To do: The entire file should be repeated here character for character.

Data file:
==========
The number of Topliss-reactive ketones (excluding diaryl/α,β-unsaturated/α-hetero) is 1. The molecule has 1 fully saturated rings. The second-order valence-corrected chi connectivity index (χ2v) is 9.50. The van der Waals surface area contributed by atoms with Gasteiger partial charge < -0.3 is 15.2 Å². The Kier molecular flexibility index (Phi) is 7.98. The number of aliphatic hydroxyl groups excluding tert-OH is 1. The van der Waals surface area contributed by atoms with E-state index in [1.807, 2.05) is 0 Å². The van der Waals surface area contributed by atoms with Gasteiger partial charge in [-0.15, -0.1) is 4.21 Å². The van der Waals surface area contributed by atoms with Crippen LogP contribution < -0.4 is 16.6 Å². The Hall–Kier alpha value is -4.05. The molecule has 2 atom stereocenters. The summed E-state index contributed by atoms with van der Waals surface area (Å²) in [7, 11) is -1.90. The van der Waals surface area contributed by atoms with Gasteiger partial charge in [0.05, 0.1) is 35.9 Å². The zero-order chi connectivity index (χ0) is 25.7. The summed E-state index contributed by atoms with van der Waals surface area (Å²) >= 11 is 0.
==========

The number of Topliss-reactive ketones (excluding diaryl/α,β-unsaturated/α-hetero) is 1. The molecule has 1 fully saturated rings. The second-order valence-corrected chi connectivity index (χ2v) is 9.50. The van der Waals surface area contributed by atoms with Gasteiger partial charge < -0.3 is 15.2 Å². The Kier molecular flexibility index (Phi) is 7.98. The number of aliphatic hydroxyl groups excluding tert-OH is 1. The van der Waals surface area contributed by atoms with E-state index in [1.807, 2.05) is 0 Å². The van der Waals surface area contributed by atoms with Gasteiger partial charge in [-0.15, -0.1) is 4.21 Å². The van der Waals surface area contributed by atoms with Crippen LogP contribution < -0.4 is 16.6 Å². The Hall–Kier alpha value is -4.05. The molecule has 2 atom stereocenters. The summed E-state index contributed by atoms with van der Waals surface area (Å²) in [7, 11) is -1.90. The van der Waals surface area contributed by atoms with Gasteiger partial charge in [0.05, 0.1) is 35.9 Å². The zero-order chi connectivity index (χ0) is 25.7. The summed E-state index contributed by atoms with van der Waals surface area (Å²) >= 11 is 0.